Granger: APNU/AFC Coalition “still strong” with Sharma’s, Sarabo-Halley’s “new parties”
…will provide the “good life” in Opposition
Former President and Leader of the A Partnership for National Unity (APNU), David Granger on Friday reassured that the APNU/AFC coalition remains strong and will continue to work together as the parliamentary Opposition to bring the “good life” to all Guyanese.
He made these comments during the APNU/AFC-sponsored show – “The Public Interest”.
“In five years, we achieved quite a lot and we were able to keep the coalition together… The coalition is still working as the Opposition in the National Assembly…we still have a common vision. And as you can see in the National Assembly, APNU and AFC are working together to provide a good life for the Guyanese people,” the APNU leader asserted.
Granger, a former Head of State in the previous coalition Government, explained that the relationship between the two parties has been successful and lasted this long due to the common vision and positions they share.
“We have a shared vision of where we want to see Guyana go, the use of its resources, the form of governance… Most important also the fact that there is a written [Cummingsburg] Accord binding the two parties together [in which] allocation of seats and other important elements in the relationship are recorded and agreed to, and we have not breached those agreements. The relationship is quite respectful,” he posited during this week’s programme.
However, Granger’s remarks come as the Alliance For Change continues to be criticised for its submissive role to the PNC-led APNU.
In fact, the minority party in the coalition was forced to accept a reduction in its share of resources including parliamentary seats from 40 to 30 per cent in the renegotiated Cummingsburg Accord – which was finalised less than a month before the 2020 elections.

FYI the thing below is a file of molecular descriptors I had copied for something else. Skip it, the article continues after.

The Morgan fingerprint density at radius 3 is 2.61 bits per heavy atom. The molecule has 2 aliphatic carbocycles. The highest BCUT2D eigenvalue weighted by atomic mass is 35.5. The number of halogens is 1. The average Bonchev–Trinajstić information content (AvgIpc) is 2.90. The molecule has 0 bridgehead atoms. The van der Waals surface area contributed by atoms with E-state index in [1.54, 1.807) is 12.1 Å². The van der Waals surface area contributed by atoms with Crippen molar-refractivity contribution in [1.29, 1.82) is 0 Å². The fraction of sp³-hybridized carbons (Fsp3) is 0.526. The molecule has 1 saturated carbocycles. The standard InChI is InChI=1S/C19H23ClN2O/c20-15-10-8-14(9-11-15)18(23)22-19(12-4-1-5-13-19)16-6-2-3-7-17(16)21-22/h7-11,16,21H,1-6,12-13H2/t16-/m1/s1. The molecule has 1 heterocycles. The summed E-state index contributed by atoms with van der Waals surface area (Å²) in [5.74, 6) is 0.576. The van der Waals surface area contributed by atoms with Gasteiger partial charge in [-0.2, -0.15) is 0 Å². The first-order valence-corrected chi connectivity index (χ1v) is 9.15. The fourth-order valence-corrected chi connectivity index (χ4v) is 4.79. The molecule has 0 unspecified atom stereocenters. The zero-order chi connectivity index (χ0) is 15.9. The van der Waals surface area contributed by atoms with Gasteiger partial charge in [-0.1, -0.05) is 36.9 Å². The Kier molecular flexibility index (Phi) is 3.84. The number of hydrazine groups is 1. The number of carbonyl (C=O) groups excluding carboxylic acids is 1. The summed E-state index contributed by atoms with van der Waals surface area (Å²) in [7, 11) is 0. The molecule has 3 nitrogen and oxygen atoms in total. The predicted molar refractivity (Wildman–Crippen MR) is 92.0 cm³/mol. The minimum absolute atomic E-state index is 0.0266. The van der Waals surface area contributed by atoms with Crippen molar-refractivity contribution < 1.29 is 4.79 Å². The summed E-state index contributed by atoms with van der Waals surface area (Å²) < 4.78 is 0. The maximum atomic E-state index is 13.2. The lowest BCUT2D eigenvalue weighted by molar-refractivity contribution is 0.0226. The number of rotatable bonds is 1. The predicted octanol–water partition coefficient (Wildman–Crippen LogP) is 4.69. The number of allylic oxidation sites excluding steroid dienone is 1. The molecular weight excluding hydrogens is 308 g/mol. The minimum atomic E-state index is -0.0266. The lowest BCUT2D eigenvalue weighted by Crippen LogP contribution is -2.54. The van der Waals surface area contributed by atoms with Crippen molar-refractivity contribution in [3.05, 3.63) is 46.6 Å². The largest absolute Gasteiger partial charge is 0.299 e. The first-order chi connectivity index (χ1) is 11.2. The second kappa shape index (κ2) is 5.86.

More recently, however, AFC’s General Secretary David Patterson had resigned from the post and as a Member of Parliament in September last year after a promised Vice Chairman position at the Region Four (Demerara-Mahaica) Regional Democratic Council was given to an APNU candidate instead.
But Patterson later rescinded his resignation, which the AFC refused to accept and had indicated that it would review its partnership with APNU.
Nevertheless, during Friday’s Public Interest programme, Granger also spoke of the APNU’s recent induction of two new political parties into the partnership.
Last Friday, the APNU Executive approved applications from two new political parties – Equal Rights and Justice Party (ERJP) and Guyana Nation Builders Movement (GNBM) established by former Ministers in the previous APNU/AFC coalition Administration, Jaipaul Sharma and Tabitha Sarabo-Halley, respectively – to join the ten-year-old partnership.
Sarabo-Halley, who had served as Public Service Minister, is currently serving as an Opposition Member of Parliament. She had resigned from former APNU Member, the Working People’s Alliance (WPA) after the party left the partnership.
Meanwhile, Sharma, a former Junior Finance and Public Infrastructure Minister, had also resigned from politics last August. His party – the Justice For All Party (JFAP) founded by his father, Chandra Narine Sharma – had also resigned from APNU.
Both the JFAP and the WPA had cited the dictatorial nature of the Granger-led party while in and out of office.
But according to the former Head of State, while the APNU was disappointed with withdrawals of those two parties last year, the gap has now been filled by the two new parties.
“There is no antagonism and the APNU was happy to receive those two new parties which have now become partners in the APNU… We’re now back up to strength. We feel we’re stronger together and we applaud the decisions of the two young and experienced members… So, we’re strong and the accession of those two parties has strengthened the APNU,” Granger posited.
He further outlined that the ERJP and GNBM has their own concept paper/manifesto that they will be using to go out to campaign on and bring their own constituents into the APNU fraction.